I wake up most mornings and think about riding my bike, which is perhaps not unusual to regular readers of this blog but may need explaining to people who thought this was going to be about party catering and are here by mistake.
I cycle because I love it – a bicycle can turn an everyday journey into an adventure, a chore into an encounter with nature and an opportunity to create special memories with people I love. It improves my health and wellbeing, maintains my cake-based lifestyle and generates a sense of strength and resilience by challenging what I think I’m capable of.
Unfortunately, with no ‘daily commute’ my working day contains no cycling unless I introduce it – the school run is barely a walk, the shops are on our doorstep and I can almost roll out of bed onto the train platform.
Enter an entity that I had almost forsaken with parenthood – leisure cycling. Obviously, by its nature, one needs ‘leisure’ to accommodate it and this has been in short supply; a couple of years ago I could count the time I had ‘to myself’ in a few minutes a day, mainly the exhausted ones between finishing the washing up and getting into bed. This was an improvement on previous years, when I counted doing the washing up as time to myself.
Then we entered this glorious phase, where our son doesn’t need constant supervision, entertainment or containment. He can be left unattended for minutes at a time and not cause harm to himself or others. I can’t really leave the country for weeks on end, but with a husband and child happy in the garden I can take my bike out for a couple of hours and not feel too negligent as a wife and mother.
Perhaps having so much potential time went to my head, or the lack of an election made me feel I wasn’t quite stressed enough, but I managed to come out of a conversation with a friend this time last year agreeing that a ‘5000 mile target’ might just be The Thing to focus on for 2018. This random agreement has propelled me to cycle through rain and snow, wind and sunshine, at home and abroad. Despite the newly acquired leisure, finding the 527 hours has been more of a challenge than the 5000 miles; I’ve squeezed miles into the days by starting early and pedalling late, missing meals and some bedtime stories, riding into the night after the working day and ignoring housework, homework and volunteer work at the weekend.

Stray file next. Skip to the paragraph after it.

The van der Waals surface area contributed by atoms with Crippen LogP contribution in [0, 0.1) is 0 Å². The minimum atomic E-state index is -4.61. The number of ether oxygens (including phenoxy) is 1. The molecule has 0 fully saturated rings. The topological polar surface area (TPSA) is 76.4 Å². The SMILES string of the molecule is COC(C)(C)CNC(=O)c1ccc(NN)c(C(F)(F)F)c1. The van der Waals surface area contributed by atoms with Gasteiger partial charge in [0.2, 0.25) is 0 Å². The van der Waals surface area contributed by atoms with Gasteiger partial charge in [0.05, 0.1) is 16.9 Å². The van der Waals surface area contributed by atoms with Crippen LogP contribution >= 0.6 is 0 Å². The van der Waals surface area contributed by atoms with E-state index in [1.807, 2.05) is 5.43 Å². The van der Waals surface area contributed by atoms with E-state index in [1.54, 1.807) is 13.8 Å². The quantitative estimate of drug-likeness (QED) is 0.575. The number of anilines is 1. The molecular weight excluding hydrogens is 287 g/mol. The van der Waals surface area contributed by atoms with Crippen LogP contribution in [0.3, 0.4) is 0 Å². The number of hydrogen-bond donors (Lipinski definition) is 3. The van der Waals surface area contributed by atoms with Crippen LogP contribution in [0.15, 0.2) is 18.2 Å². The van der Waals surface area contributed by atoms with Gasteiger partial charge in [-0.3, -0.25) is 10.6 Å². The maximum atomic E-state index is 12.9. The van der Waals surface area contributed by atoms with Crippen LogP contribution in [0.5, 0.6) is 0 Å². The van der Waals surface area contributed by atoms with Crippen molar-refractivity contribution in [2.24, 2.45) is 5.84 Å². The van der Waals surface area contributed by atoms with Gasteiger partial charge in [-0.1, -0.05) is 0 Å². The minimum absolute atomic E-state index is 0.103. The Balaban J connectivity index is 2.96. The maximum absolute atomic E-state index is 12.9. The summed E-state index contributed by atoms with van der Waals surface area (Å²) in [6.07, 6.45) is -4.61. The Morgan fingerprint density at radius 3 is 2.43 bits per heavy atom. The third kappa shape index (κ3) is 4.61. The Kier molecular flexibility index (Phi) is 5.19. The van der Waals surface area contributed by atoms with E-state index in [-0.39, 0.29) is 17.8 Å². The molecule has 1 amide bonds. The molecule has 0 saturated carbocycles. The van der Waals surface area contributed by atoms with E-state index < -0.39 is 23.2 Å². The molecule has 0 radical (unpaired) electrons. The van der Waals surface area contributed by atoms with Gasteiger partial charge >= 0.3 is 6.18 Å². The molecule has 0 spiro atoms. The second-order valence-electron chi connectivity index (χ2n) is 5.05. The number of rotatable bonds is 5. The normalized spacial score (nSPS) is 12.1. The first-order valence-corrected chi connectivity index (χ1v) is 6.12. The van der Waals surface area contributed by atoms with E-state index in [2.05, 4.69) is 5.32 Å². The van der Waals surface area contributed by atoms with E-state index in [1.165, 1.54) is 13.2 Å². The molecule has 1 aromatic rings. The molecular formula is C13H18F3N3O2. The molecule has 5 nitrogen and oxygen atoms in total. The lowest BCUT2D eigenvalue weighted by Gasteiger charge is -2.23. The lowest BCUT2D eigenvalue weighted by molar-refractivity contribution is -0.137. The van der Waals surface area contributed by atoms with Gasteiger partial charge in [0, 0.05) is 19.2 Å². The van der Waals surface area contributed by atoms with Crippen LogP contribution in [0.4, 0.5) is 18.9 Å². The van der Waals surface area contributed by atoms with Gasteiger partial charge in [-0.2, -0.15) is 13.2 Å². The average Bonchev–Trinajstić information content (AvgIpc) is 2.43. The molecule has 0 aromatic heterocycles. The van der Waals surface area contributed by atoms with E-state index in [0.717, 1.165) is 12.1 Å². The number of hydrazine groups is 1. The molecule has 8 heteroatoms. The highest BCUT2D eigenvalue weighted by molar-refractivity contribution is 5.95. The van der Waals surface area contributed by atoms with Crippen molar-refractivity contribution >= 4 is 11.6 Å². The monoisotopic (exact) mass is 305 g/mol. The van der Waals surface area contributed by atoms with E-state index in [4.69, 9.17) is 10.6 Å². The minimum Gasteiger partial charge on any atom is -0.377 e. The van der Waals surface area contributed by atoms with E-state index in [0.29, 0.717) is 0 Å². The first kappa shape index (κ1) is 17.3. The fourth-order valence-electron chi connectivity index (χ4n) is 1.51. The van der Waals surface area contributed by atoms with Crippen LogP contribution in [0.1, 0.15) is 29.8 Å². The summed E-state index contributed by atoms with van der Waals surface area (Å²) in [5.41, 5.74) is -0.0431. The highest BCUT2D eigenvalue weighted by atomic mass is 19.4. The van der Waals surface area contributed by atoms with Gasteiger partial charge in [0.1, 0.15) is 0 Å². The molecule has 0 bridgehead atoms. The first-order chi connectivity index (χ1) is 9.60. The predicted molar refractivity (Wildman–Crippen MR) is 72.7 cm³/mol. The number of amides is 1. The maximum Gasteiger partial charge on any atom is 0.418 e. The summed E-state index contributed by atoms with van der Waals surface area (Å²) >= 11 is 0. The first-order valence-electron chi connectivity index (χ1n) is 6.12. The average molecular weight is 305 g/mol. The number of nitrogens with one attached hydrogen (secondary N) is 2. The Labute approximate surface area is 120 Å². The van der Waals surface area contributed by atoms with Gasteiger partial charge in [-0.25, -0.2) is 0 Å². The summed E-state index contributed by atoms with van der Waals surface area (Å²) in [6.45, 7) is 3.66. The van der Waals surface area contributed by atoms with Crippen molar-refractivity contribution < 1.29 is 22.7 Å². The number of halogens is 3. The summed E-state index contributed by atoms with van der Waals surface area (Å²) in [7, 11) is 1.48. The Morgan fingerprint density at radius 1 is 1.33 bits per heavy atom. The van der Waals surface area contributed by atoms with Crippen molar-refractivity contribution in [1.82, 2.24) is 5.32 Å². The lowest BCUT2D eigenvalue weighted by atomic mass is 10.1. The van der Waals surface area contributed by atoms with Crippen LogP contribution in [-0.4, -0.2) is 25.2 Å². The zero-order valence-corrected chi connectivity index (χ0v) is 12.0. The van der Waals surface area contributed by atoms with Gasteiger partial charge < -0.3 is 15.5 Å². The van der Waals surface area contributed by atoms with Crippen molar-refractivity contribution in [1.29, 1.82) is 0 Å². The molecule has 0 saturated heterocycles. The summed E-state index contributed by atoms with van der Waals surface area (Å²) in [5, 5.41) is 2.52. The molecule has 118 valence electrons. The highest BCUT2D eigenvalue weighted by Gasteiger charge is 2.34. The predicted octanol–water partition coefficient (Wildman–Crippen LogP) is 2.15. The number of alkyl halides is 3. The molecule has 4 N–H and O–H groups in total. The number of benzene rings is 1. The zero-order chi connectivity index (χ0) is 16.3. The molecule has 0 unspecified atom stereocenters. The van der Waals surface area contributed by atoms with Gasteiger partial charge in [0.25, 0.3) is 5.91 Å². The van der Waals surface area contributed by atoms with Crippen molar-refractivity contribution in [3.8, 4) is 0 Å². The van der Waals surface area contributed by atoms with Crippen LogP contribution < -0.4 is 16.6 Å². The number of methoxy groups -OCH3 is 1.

The best miles have been with friends and involved significant quantities of cake that one just can’t justify on non-cycling adventures. I’ve celebrated birthdays with bike rides, enjoyed cycling holidays, and managed some campaigning mileage too. Occasionally these activities haven’t involved Sally Hinchcliffe:
I’ve cycled my 30 mile non-commute from Edinburgh 34 times this year, feeling epic every time I’ve done it. I’ve seen my son’s self-esteem flourish as he pedalled 70 miles over five days in Orkney and enjoyed feeling my own strength and stamina grow as I cycled over 100 miles each week. Escaping my laptop for a lunchtime spin added many miles to my total and unexpected joy into ordinary days.
As winter approached, my weekday workload grew heavy and the days darkened but Edinburgh Night Ride lit up the weekends with new routes and roads around East Lothian.
I’ve loved my solitary miles too, as time to think and sometimes not to as well. I’ve had my breath taken away by the beauty of our country, and felt my heart leap with every encounter with deer, bats, pheasants, hares and hawks.
Whilst there has been an endless stream of the best of miles, there have been no worst of miles. Even the frightening ones held some enjoyment. Later, when I’d got home.
My 5027 mile of the year was cycled in Denmark, on the cycle paths, roads and woods of my husband’s home town, which seemed a fitting end to my year of cycling (sort of) Danishly.